Alfa Romeo is readying an exciting new Spider roadster that will go on sale in the next few years and feature an all-new rear-wheel-drive chassis – thanks to a joint venture with Mazda.
The deal will allow Alfa to use the chassis that will underpin the next generation of the world’s best-selling sports car: the Mazda MX-5. Both versions will be built at Mazda’s home in Hiroshima, Japan, although they will get different bodies, engines, interiors and gearboxes.
The two companies won’t reveal exact details, but Auto Express has learned that Alfa Romeo will make its model a spiritual successor to the much-loved Duetto Spider, which first appeared in 1966 and played a starring role in the 1967 Dustin Hoffman movie, The Graduate.
We’ve produced these illustrations to give you the best idea of how the two-seater will look. Its curves reference the original Duetto Spider, and it features rounded headlights plus a lower Alfa grille mounted between a pair of front vents.
The rear-drive chassis will be incredibly light, making use of Mazda’s advanced SKYACTIV technology, so expect the Spider to weigh less than 1,000kg. And the front-mounted engine will be positioned as close to the centre of the car as possible to ensure great handling.
Thanks to that low weight, the Spider won’t need a huge engine, and in keeping with the back-to-basics philosophy of the MX-5, the car is expected to feature a 1.4-litre four-cylinder turbo, with power ranging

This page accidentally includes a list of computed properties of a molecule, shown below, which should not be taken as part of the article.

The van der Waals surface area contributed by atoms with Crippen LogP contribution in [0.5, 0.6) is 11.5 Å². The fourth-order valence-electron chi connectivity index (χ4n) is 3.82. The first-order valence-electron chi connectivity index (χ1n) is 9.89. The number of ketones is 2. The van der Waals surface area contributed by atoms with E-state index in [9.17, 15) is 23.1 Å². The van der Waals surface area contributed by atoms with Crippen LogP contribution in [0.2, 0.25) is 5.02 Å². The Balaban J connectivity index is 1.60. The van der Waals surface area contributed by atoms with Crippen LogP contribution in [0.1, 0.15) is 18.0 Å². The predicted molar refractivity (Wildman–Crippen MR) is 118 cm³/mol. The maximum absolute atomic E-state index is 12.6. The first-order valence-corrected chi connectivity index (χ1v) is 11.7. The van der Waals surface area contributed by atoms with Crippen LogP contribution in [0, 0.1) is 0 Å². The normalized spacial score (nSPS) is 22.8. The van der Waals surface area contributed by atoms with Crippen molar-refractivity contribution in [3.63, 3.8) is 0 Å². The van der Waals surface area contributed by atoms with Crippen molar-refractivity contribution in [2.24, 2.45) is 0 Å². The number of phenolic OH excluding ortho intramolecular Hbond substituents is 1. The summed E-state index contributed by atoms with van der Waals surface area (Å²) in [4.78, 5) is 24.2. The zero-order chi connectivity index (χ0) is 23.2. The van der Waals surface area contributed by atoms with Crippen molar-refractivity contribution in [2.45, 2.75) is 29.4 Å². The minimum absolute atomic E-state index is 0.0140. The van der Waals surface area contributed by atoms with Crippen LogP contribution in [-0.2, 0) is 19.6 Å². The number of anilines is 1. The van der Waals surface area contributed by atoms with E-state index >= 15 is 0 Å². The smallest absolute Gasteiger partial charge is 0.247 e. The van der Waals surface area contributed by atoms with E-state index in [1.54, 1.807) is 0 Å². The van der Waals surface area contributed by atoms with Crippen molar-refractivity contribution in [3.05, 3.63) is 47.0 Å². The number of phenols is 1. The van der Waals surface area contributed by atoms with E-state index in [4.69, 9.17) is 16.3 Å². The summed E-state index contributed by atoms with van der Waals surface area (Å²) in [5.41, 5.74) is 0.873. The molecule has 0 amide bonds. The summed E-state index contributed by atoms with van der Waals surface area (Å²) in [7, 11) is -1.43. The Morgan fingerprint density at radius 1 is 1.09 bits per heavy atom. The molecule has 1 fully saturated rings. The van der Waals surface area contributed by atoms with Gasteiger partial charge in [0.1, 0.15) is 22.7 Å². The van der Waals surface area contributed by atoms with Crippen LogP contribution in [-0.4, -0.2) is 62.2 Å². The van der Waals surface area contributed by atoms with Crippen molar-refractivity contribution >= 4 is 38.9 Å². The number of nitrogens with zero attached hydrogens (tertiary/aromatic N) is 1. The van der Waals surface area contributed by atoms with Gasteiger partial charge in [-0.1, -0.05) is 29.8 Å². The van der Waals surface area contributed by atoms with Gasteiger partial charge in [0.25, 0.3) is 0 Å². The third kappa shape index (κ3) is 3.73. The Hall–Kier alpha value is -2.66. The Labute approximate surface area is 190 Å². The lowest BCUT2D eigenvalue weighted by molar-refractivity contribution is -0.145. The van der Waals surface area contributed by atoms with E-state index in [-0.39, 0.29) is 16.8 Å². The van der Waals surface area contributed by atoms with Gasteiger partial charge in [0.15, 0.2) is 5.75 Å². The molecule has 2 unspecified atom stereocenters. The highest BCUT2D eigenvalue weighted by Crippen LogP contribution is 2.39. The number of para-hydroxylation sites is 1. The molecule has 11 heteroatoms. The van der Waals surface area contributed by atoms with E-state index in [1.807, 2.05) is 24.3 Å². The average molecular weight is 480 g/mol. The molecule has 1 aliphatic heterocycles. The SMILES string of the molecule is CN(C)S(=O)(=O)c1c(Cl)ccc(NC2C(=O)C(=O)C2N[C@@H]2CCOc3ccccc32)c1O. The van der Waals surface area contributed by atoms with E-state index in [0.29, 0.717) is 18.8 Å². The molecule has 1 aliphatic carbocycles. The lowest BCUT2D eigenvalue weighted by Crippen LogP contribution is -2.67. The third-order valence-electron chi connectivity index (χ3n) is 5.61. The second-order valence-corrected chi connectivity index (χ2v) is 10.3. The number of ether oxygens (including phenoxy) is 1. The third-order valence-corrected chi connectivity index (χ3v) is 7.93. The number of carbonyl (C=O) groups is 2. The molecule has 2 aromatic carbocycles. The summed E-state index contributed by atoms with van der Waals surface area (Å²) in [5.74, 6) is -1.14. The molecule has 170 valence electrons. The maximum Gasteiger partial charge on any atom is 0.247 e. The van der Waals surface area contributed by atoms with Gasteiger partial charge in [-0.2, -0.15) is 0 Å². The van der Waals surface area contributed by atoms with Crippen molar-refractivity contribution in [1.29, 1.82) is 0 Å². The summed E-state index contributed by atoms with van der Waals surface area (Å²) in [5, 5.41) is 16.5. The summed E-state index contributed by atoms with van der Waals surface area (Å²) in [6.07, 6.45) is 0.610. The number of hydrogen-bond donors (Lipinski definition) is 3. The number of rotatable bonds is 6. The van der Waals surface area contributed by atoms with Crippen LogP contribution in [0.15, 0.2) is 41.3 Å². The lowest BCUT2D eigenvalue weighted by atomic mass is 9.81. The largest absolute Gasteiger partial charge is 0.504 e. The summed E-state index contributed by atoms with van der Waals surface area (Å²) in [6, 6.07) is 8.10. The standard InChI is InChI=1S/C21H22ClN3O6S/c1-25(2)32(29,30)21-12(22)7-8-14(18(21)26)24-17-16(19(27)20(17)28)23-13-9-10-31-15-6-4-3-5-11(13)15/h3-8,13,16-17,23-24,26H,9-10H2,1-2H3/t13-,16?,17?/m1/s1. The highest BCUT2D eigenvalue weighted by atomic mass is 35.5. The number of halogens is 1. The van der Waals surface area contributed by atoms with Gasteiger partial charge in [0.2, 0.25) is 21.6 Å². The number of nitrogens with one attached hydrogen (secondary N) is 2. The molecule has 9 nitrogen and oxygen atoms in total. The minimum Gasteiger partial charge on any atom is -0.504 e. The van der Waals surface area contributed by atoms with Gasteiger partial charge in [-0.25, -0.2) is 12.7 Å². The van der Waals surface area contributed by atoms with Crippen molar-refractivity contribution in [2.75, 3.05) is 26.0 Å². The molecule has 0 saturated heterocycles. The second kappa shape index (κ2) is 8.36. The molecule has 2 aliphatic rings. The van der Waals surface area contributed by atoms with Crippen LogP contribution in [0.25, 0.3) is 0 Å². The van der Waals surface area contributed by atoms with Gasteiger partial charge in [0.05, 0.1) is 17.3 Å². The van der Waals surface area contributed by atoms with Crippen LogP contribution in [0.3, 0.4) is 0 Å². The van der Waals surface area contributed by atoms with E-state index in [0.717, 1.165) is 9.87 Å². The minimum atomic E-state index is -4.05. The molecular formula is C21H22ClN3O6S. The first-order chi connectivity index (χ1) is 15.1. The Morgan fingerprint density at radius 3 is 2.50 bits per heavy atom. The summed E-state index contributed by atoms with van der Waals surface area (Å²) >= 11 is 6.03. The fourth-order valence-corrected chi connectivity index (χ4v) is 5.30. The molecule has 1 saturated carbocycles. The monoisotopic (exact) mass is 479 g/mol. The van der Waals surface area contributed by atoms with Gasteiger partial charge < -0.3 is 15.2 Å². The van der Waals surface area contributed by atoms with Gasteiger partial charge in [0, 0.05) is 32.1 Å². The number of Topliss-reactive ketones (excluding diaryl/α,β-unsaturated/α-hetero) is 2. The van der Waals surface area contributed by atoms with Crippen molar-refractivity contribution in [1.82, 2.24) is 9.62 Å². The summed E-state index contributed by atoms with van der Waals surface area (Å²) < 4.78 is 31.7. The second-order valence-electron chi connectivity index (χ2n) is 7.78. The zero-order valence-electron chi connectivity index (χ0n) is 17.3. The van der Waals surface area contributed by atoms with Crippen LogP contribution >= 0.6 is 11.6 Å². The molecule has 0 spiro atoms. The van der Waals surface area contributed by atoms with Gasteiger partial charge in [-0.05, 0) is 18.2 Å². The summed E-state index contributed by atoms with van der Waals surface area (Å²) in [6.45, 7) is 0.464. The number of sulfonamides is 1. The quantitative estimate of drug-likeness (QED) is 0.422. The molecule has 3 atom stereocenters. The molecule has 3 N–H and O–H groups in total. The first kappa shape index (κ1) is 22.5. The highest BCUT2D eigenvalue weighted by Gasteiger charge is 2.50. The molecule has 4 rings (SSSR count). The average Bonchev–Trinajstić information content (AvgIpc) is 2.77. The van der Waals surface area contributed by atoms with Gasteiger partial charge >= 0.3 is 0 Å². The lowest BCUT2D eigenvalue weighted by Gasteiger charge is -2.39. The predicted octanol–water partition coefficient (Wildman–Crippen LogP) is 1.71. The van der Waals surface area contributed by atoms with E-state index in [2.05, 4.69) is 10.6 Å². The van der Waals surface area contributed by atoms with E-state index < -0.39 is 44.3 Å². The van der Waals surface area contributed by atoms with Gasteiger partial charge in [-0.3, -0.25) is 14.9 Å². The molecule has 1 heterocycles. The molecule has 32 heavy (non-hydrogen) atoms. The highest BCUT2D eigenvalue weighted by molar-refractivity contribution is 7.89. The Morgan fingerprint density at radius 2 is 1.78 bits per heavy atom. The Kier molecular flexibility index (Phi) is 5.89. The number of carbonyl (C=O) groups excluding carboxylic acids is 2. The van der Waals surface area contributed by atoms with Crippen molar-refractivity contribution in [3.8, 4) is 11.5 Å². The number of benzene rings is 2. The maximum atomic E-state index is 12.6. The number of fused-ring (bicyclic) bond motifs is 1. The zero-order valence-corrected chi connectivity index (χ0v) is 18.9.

from 135bhp to 175bhp.
However, it’s possible that any high-performance Cloverleaf version would have the upcoming 4C coupé’s 1.75-litre turbo, with well over 230bhp.
There’s no word on cost just yet, but the Alfa Spider is expected to sit slightly above the new MX-5, with a starting price of around £20,000. A soft-top and folding hard-top are likely to be available. Production of the new sports car will start in 2015.
New Spider heralds Alfa’s return to the US
The tie-up between Alfa Romeo and Mazda is great news – it revives one of the most-loved cars in the history of the Italian company and ensures it won’t cost a fortune to buy. The move should also mean Mazda has more money to develop the MX-5. It’s a win-win.
Joint ventures like this are becoming increasingly popular as car makers seek to minimise production costs and tap into expert knowledge (Mazda certainly knows how to make a small rear-drive roadster).
Fiat boss Sergio Marchionne is a master at this, having already brought the company together with Chrysler, then teaming up with General Motors. And the growth of Alfa is key to this latest deal – a new Spider will be crucial when it comes to re-entering the North American market.
The 4C sports car – due on sale in Europe and the States next year – has already whet the appetite, but US buyers loved the original Duetto Spider and will lap up a reborn version.
Intriguingly, though, Fiat says the MX-5/Spider project is just the start. Could that mean a new Barchetta? We won’t have to wait too long to find out.